• It allows for the system to eagerly share knowledge about this data, while being lazy about performing the actual transfer.
  • It allows for interesting optimisations when indexing the now fixed size tribles.

The lengths of E,A, and V were chosen so that the frequency of collisions in IDs or Hashes is far less likely than the system producing bad data from CPU errors. [3]

TribleDB and TribleKB

Tribles are stored in TribleDB, a persistent (not in the durable, but immutable sense), append only, in memory database. It provides conjunctive queries and constraint solving over tribles, but is completely limited to binary data.

Datalog like conjunctive queries are great if your language is build around hypergraphs, e.g. Prolog. Alas most languages we use today are build around trees, and therefore profit from languages that return trees or tree unfoldings of graphs. A good example for this is GraphQL, although it is more of a RPC tool than a query language. JSON-LD is another candidate, and while we found the static conversions of JSON data to be cumbersome, we’ve adapted many concepts from it.

TribleDB is therefore wrapped by TribleKB, which performs conversions between JS Objects and trible data, provides tree interfaces for data insertion, and tree based query capabilites, as well as tree-based graph walking capabilites, all operating over familiar plain old javascript objects (and proxies cough).

Contexts, Types and Ontologies

The thing that JSON-LD realy got right, is their decoupling of the underlying data representation (in their case RDF) and the user facing representation. If different systems are to exchange information, or if a single system is upgraded, there needs to be some form of neutral representation, in our case bytes. By giving the user the ability to provide contexts in which the underlying tribles can be interpreted as needed, we can:

  • Provide easy upgrade paths for legacy systems. Old parts can read old representations, new parts can read new representations, or a mix thereof.
  • Decouple programming language types from value types. E.g. a timestamp can be read as different date types in the same query.
  • Allow the user to use approprate, self explanatory, names. One programmers legacy_date is another programmers sanity_check_date.
  • Allow users to fix past mistakes or missunderstandings. Whenever a name in OWL is used it’s used. Trible don’t care about names, only about IDs.

Typing has drawn heavy inspiration from RDFS, in that the type of a value (the meaning of the layout of bytes, not the represenation in a programming language) is only depending on the attribute itself. With one type per attribute id. This has the advantage of giving statically typed programming languages like Rust the ability to properly type queries with the help of statically generated contexts.

The above information is itself stored as tribles in the form of an ontology. You can think of it as a schema in an RDBMS, with the addition of it also containing documentation and meta information.

  • [1] Lispers will probably argue that the linked list is the linked list of knowledge representation.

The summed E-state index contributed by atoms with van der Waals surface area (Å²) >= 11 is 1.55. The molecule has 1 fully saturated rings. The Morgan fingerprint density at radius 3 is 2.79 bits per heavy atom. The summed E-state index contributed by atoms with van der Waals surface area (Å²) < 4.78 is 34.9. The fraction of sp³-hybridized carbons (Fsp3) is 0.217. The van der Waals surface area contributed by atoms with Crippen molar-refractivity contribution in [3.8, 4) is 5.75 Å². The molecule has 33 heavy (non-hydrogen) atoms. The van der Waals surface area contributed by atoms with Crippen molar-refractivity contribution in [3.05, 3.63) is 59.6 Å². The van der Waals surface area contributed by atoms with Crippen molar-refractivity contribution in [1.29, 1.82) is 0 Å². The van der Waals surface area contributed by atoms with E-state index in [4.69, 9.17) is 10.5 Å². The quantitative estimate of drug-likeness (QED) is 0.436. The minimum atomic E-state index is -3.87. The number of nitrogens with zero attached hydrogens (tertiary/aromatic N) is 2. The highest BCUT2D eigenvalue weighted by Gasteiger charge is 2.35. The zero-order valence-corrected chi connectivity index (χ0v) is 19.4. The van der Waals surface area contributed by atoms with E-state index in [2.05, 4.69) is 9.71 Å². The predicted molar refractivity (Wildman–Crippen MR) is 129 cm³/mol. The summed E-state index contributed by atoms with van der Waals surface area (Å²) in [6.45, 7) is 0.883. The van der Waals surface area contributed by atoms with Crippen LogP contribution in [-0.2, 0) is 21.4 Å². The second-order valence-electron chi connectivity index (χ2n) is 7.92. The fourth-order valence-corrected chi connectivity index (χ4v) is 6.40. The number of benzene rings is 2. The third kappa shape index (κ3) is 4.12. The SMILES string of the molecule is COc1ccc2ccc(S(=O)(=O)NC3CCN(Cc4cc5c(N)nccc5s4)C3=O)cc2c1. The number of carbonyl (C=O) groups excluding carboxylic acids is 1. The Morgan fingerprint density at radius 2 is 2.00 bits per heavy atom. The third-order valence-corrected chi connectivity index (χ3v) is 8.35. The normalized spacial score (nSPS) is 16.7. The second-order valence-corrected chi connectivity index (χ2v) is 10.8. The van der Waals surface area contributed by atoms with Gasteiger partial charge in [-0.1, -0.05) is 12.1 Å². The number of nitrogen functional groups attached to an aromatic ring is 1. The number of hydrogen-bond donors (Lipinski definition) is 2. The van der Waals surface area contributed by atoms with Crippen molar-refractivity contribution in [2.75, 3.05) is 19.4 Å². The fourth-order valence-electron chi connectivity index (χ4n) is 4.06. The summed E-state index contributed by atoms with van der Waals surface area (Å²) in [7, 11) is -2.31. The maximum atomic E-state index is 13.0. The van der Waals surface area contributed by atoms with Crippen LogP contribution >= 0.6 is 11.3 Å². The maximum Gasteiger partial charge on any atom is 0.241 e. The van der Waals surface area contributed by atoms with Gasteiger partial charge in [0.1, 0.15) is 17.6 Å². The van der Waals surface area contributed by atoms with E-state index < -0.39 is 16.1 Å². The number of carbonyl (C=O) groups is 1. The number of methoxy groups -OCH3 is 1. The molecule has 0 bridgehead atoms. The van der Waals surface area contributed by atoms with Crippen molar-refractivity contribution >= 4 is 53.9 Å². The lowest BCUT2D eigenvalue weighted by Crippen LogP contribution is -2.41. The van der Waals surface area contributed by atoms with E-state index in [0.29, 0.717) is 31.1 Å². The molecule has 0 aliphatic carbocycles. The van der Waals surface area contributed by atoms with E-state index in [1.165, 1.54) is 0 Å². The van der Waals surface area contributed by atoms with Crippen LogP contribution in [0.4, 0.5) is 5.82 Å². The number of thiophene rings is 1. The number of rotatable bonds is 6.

• [2] Someone with an RDF background might recognize these as skolemized blank-nodes.
  • [3] Unless maybe you’re using a system with redundant CPUs, e.g. Rocket Control. In which case: “Why does your rocket need a knowledge base!!??”

Download Details:

Author: triblesspace

Demo: http://tribles.space/

Source Code: https://github.com/triblesspace/tribles-deno

#deno #node #nodejs #javascript

What is Base Protocol (BASE) | What is BASE token

Base Protocol (BASE) is a token whose price is pegged to the total market cap of all cryptocurrencies at a ratio of 1:1 trillion. BASE allows traders to speculate on the entire crypto industry with one token. The Base Protocol is built on the Ethereum blockchain, integrates a (Chainlink) oracle, and is launching on ((Uniswap)

As cryptocurrency enthusiasts, we’re sometimes divided on which digital assets to buy — bullish on certain projects and bearish on others.

But we all agree on one thing, which is that the overall cryptocurrency industry will achieve long-term growth and future adoption.

The Base Protocol makes it possible to invest with this consensus. BASE allows traders to speculate on the entire industry with one token.

Image for post

The Base Protocol is the world’s first and only tokenized cryptocurrency market tracker. By holding BASE tokens, users can get exposure to the performance of the entire cryptocurrency market. Unlike the index trackers currently operating in the traditional markets, there is no entry or exit fee or brokerage charges.

Index funds have consistently outperformed actively managed mutual funds. Until the launch of BASE, there was no real cryptocurrency market tracker that tracked the performance of the entire digital asset market. BASE will be useful for institutional investors and traders to diversify and hedge their crypto portfolios. BASE will also help new and existing retail investors to take out the guesswork and get exposed to the growth of all current and future digital assets entering the market.

The BASE token’s underlying protocol creates several additional use cases in DeFi, trading, venture capital, hedge funds and many other business sectors.

The Base Protocol mission is simple — to make it easy for everyone to benefit from the performance of the entire cryptocurrency market in a secure, decentralized and future-proof way.

Why BASE?

It’s no doubt that a crypto industry ETF would be a valuable product for investors. But it is very challenging to create such a product through traditional means, as it would be almost impossible to manage portfolio ownership of 5,000+ assets. How would the portfolio manager weigh ownership of each asset as market cap dominance changes? How would they account for newly entering/exiting assets? Who would take on all the associated transaction and custodial fees? There are also various legal limitations that restrict the formation of such an instrument in many countries — and even if it could be formed, it would be a highly centralized product.